Gabi and all of the women in her campaign photos and video look amazing and have us ready for beach weather and new swimsuits!

    Screen Shot 2018 04 04 at 12.32.14 PM e8b69

    Screen Shot 2018 04 04 at 12.33.44 PM 3475cCarnival Underwire Bikini, $102.00, Gravitron Swimsuit $114.00, and Water Slide Underwire Bikini, $102.00

    Screen Shot 2018 04 04 at 12.31.31 PM e9581Ferris Wheel Dress, $78.00, and Roller Coaster Black Underwire Bikini, $102.00

    Screen Shot 2018 04 04 at 12.33.56 PM f1a68

    Screen Shot 2018 04 04 at 12.19.49 PM 1de20

    Screen Shot 2018 04 04 at 12.33.03 PM 497e1Scrambler Underwire Bikini, $102.00

    Screen Shot 2018 04 04 at 12.34.09 PM b90d5

    Screen Shot 2018 04 04 at 12.31.45 PM e0e5f

    Screen Shot 2018 04 04 at 12.31.57 PM fa5cc

    Screen Shot 2018 04 04 at 12.30.39 PM 89019Roller Coaster Orange Underwire Bikini, $102.00

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  • toomuch e9766

    Tonight, I was meant to go on a first date with a man who I met online. He seems funny, clever, kind and cute, but I’m relieved he canceled. Instead, I’ll be taking the bus home where I will cook some pasta with halloumi and chorizo and watch Insecure until I fall asleep on the sofa.

    My new plan is hardly exciting, let alone romantic. So why do I feel so content? It’s not because the guy no longer appeals to me — he likes “Sexy Sax Man” and Hamilton; how could I resist?! No, it’s because I am scared.

    I am what fashion calls “plus size,” what doctors term “overweight,” and what the boys I went to school with would laughingly refer to as “fat.” I am a size 18 in many stores and my body type is supposedly the average in the UK, where I live. But it feels like allies and people of similar shapes are few and far between in fashion, the industry in which I work.

    When I’m in the mood to meet someone, I often use dating apps, where I feel forced to lay my “flawed” body bare in my profile. If I don’t make it clear that I’m fat, I worry I’ll be accused of catfishing or lying and end up disappointing the poor sap who fell for what must have been a masterful use of filters and Photoshop.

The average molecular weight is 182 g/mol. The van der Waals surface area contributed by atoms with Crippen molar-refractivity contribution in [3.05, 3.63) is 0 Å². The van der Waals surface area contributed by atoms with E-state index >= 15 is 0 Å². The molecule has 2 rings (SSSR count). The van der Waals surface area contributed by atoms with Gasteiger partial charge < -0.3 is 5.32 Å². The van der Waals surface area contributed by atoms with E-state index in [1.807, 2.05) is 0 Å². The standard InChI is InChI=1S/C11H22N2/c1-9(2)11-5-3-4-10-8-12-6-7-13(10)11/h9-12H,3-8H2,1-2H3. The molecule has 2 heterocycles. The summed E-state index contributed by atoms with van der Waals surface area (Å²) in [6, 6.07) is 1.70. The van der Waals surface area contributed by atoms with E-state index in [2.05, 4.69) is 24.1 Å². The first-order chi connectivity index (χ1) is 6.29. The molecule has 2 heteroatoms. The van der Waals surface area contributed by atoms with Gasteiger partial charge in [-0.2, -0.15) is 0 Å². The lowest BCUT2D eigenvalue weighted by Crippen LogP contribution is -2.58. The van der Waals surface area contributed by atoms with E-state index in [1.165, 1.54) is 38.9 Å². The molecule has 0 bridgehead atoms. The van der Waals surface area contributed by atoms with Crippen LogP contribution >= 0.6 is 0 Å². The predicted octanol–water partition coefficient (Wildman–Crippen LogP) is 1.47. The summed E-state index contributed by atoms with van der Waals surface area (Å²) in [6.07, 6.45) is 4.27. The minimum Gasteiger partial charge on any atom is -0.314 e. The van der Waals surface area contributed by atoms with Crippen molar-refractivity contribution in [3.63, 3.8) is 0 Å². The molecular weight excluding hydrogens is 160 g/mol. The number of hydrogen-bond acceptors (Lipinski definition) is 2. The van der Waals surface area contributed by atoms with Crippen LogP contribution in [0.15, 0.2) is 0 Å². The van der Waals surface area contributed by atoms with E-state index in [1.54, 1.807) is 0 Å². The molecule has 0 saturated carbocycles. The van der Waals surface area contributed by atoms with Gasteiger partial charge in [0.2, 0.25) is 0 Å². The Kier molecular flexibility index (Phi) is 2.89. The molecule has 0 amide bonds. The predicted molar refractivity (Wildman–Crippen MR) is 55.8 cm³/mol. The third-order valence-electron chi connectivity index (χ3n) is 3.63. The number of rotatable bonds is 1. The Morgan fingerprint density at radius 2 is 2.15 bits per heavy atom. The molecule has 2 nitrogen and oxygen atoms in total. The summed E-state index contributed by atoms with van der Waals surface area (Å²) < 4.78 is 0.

My body doesn’t have the features many men and women think make being fat okay; my wide hips are not in proportion to my cup size, and my big ass is wider than it is round. While I appreciate how a curvaceous, Kardashian-like figure is now viewed as desirable, I can’t say I share their attributes. Those hourglass figures remain unachievable for many women.

    Drawing 1 a023d

    We all have our insecurities, and dating puts us up for judgement, which is particularly scary in swipe culture. But weight is an equalizer when it comes to criticism; society will not value you on any level if you are fat — and it’s not just deemed to be unattractive physically. You’re also lazy, stupid and perhaps even unable to perform sexually. The judgement attached to size is horrendously unfair at both ends of the scales, but fatness is something we’re told is safe to mock and be disgusted by.

    Even if by some miracle a man finds me attractive, I worry he will be questioned by his friends as to why — Does he feel like he has to settle? Does he have a fetish? Does he just want a girl who is probably so grateful to have a boyfriend she’ll be okay with him cheating? I have the same worries when a guy I am seeing is of a similar size to me. And it often feels like there’s a double standard for slim women paired with bigger men. Men are “allowed” to be fat and can still be considered attractive while it’s a cardinal sin for women.